MABVI sat down with Richard Jamara, a doctor of optometry and professor at the New England College of Optometry. He is also the attending low vision specialist at the New England Eye in Boston. Here are some highlights of the interview. Read the full interview here.
DR. JAMARA: So many people say to me when they finally come to low vision services, “how come I didn’t know about you sooner?” What happened is that they had gone for their regular eye exams. In their conversations with their doctor, they were able to say, ‘I have this problem,’ they gave them some solutions, but it didn’t meet their needs. As a matter of fact, standard eye care couldn’t improve their vision. So they began this kind of search of doctor to doctor, but the fact that low vision rehabilitation wasn’t brought up as an alternative was a problem for them, so they had to seek additional care. One of the things I realized is that so many people are missing out on things like magnification, tints for glare, so we started this idea of getting the information out to the practitioners so they could refer to low vision and start that network. It’s interesting because it’s kind of unnatural for me since I’m the kind of old-style doctor who sits and talks with the patient a little bit. What happens is I find the patient tells you what’s wrong and they also tell you how you can help them. A lot of times that takes a special event, that takes a special visit. One of the things that we learned is that the patient has to come in prepared for the exam. They have to come with that knowledge that they’re going to be presenting their information to the doctor, who needs that thinking time to process it and to get to be able to get them in that direction. This is an element that’s missing in their care. I say this at the College of New England College of Optometry. We’re always asking the students to become very efficient in their exam. We give them an hour and a half, the next year an hour, and then 45 minutes and then finally they’re down to 25 minutes when they’re in practice. We’re constantly getting them to critically think faster in the examination, and I think that’s important to have the regular eye exam volume that’s expected of them. On the other hand, I think the pendulum has to swing back a little, to say “tell me about your vision. What is it that you’re missing doing?” And then being able to identify, maybe in the electronic health records, what is a piece that could come up, and pop up and slow the patient and the doctor to have to say let’s head in another direction like low vision rehabilitation.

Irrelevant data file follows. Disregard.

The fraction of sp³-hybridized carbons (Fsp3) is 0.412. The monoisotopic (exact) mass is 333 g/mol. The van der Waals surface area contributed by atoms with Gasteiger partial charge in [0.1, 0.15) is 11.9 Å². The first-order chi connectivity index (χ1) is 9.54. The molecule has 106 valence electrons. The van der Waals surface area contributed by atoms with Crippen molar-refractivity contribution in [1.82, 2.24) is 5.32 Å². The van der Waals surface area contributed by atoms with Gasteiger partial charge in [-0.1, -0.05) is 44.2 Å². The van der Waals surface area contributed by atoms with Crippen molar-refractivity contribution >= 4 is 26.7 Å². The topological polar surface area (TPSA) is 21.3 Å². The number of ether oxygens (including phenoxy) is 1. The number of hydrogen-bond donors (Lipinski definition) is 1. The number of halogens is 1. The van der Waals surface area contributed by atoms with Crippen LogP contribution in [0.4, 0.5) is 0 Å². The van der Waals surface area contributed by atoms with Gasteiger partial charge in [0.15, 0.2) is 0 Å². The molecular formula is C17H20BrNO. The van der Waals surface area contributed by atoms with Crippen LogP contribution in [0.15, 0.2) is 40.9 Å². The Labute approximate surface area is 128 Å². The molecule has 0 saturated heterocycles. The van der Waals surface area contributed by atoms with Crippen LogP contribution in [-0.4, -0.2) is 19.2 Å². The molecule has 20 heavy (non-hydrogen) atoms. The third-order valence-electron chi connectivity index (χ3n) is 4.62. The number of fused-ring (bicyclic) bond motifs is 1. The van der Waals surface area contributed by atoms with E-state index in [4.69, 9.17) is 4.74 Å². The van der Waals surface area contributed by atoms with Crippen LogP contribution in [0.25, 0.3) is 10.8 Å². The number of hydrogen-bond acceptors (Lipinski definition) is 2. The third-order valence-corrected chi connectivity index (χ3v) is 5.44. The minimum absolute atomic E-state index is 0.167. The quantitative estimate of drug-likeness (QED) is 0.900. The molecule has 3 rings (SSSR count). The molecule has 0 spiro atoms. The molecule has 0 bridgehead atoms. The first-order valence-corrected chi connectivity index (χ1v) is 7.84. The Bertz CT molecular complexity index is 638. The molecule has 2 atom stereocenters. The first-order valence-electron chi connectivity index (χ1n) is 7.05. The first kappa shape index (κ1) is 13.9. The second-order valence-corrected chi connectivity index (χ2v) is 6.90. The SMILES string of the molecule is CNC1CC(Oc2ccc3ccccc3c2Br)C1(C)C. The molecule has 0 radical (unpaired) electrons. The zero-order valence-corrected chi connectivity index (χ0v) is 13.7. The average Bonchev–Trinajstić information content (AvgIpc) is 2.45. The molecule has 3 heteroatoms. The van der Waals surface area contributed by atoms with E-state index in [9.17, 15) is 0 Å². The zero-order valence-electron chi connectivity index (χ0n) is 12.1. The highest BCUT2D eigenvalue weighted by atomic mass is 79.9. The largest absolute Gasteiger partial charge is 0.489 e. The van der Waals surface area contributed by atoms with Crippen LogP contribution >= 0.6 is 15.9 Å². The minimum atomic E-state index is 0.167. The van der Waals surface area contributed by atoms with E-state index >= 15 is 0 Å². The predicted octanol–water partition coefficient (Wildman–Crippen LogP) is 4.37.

MABVI: Now elaborate on what you’re able to do in a low vision exam that then comes up with some recommendations of things that could actually make a difference for the person who has an uncorrectable vision problem.
DR. JAMARA: That’s a great point because the very first thing that everyone has to decide or understand or know, both the doctor and the patient, is that this vision problem is not going to be corrected. There’s no eye glass, no contact lenses, no medication or surgery that’s going to give the patient their vision back. Once that is identified, then we will say “well what you’re going to need is something to take its place. We’re going to have some type of device or resource that’s going to take the place of the vision loss that you just experienced.” Then what we’ll go into is asking questions about their goals, “What is it that you miss the most?” Identifying that, say if it’s reading, and then finding out the size they can see, say 20/100, what is the size they want to see, which is 20/550, which is the size of regular print, and then you have to see and magnify whatever they’re looking at two or three or four times. Once you establish that, you find what’s their sensitivity to light, and then a big thing that’s hard to detect, it takes that little extra time, is do they have a blind spot right in the middle of where they’re looking? They’ll often say, I can see you, but I can’t see your eyes, I can’t see your nose. That blind spot has to be moved over so they can look around it. And this is something some people learn to do and some people have to learn how to do. So with those things identified—their magnification, their contrast sensitivity and their scotoma or blind spot—that leads us then to the prescription of the magnification or the lighting that’s required, and that’s not done in the regular eye exam. That’s something that either has to be the optometrist that we trained would have the patient back to do that or that patient could refer to low vision services.